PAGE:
Valid 312000Z – 011200Z
…THERE IS AN ENHANCED RISK OF SEVERE THUNDERSTORMS FROM PORTIONS
OF PENNSYLVANIA AND FAR WESTERN NEW JERSEY SOUTHWARD TO NORTHERN AND
CENTRAL NORTH CAROLINA…
A band/line of strong to severe thunderstorms will continue
advancing steadily eastward this afternoon and evening, along and
east of the Appalachians from parts of New York to Georgia.
Scattered to widespread damaging winds and a few tornadoes are
Prior meteorological/forecast reasoning laid out in prior outlooks
remains valid across the eastern U.S. at this time. An extensive,
broken line of strong to severe thunderstorms extends from western
PA south-southwestward along the Appalachians to the Florida
Panhandle, with additional organization/upscale growth to a more
continuous/solid line of storms expected over the next several
The primary adjustments to the outlook this update have been on the
western end — where the areas have been trimmed to account for the
current position of the frontal band, and on the southern end, where
southward expansion of the SLGT and MRGL risk areas across Georgia
has been implemented to account for slightly greater risk now
apparent across this region than currently anticipated.
Otherwise, expect scattered to widespread strong/damaging wind
gusts, and the potential for a few tornadoes embedded within the
broader convective band, well into the evening hours.
.PREV DISCUSSION… /ISSUED 1112 AM CDT Thu Oct 31 2019/
…Northeast to the Carolinas…
Have upgraded peak probabilities for both wind and tornado hazards
with an active period of severe weather anticipated later this
afternoon into the evening.
An amplifying shortwave trough now over IL will accelerate
east-northeast toward the Saint Lawrence Valley through tonight
toward PA/NY, while taking on a more neutral-to-negative tilt with
peak 500 mb wind speeds exceeding 120 kt. Strong surface
cyclogenesis is expected in advance of the amplifying trough, with a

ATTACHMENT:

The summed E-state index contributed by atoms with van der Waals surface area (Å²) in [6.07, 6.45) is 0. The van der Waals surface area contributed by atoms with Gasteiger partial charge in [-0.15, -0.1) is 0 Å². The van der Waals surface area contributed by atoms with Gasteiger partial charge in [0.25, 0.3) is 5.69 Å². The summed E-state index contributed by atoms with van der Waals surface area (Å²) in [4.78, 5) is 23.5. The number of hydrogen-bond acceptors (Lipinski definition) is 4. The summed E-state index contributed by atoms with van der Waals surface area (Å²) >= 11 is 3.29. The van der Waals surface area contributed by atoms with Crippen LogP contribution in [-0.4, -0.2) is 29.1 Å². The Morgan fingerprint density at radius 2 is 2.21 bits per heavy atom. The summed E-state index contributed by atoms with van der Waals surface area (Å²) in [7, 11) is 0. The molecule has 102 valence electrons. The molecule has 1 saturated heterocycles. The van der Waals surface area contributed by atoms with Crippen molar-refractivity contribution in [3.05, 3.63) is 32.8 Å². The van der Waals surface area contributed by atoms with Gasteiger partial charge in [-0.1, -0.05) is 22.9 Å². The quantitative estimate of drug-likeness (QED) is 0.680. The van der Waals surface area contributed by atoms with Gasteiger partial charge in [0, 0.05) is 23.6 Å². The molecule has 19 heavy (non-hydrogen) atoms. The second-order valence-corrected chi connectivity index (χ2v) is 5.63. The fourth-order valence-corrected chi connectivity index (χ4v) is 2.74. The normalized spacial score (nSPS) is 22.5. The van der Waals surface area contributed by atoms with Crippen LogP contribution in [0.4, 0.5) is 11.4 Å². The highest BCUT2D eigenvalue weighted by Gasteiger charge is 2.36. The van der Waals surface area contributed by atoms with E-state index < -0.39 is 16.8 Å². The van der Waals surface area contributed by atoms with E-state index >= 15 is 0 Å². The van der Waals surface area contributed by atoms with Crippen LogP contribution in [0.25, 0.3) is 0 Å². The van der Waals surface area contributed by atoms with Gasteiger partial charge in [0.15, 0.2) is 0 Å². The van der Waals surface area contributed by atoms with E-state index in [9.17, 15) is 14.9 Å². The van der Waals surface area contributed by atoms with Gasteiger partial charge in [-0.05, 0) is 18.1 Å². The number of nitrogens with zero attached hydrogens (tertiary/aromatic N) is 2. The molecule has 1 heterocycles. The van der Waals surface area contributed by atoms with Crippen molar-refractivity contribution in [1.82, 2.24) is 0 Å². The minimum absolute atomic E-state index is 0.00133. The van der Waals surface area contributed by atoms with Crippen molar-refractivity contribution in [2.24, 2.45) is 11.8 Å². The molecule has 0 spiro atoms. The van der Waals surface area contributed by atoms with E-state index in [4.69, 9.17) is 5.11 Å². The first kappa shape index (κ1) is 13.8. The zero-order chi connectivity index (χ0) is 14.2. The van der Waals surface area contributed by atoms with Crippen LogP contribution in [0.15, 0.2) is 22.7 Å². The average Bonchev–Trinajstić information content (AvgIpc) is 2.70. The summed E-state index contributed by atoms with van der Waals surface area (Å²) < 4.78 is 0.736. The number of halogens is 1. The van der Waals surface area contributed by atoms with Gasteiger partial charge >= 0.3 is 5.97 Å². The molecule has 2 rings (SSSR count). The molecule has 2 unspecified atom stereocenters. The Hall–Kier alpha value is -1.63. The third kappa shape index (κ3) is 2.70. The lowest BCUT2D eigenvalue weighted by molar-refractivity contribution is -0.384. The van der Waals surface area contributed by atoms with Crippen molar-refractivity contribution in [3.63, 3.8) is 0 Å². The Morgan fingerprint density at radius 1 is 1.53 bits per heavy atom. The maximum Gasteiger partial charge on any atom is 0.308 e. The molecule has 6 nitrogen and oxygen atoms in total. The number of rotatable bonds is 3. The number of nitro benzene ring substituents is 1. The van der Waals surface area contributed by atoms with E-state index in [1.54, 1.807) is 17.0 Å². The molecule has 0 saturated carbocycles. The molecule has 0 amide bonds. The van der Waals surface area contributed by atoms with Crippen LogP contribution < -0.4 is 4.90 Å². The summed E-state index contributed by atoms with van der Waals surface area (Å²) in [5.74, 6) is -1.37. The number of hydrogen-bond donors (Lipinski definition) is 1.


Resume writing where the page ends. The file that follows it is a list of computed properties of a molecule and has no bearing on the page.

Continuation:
cyclone moving from OH to far southern QC by early Friday. South of
the deepening cyclone, a strong cold front will sweep eastward
across the Appalachians this afternoon, reaching the Atlantic coast
overnight. The cold front will be the primary focus for severe
thunderstorms through this evening.
Northward advection of low-level moisture will continue with mid 60s
boundary-layer dew points up the OH Valley west of the Appalachians
and across southeast PA to coastal southern New England. Poor low to
mid-level lapse rates amid widespread clouds will hinder
destabilization with northern extent in the Northeast. Richer
low-level moisture (upper 60s to low 70s boundary-layer dew points)
and some surface heating in cloud breaks will support a confined
plume of MLCAPE between 750-1500 J/kg across parts of VA into the
Carolinas at peak heating.
Within the warm sector, vertical shear will increase in response to
the approach and deepening of the mid-level trough/surface cyclone.
Long hodographs with effective bulk shear of 50-60 kt are expected,
and there will also be enlarged low-level hodograph curvature for
numerous rotating storms amid effective SRH of 300-500 m2/s2.
Strong linear forcing for ascent along the cold front will be the
primary focus for storm development, mainly east of the Appalachians
later this afternoon/evening. The strong linear ascent will favor
upscale growth into a squall line, though strong deep-layer shear
and enough east component to storm motions should allow embedded
supercell structures to persist. The modest buoyancy and very strong
850-700 mb flow will favor damaging winds as the primary threat.
These could be potentially widespread within longer-tracked bowing
segments. At least a few tornadoes are also anticipated with
embedded supercell and mesovortex structures, particularly from
central NC to central MD.
The severe threat will diminish during the late evening to overnight
given an increasing dearth of surface-based instability with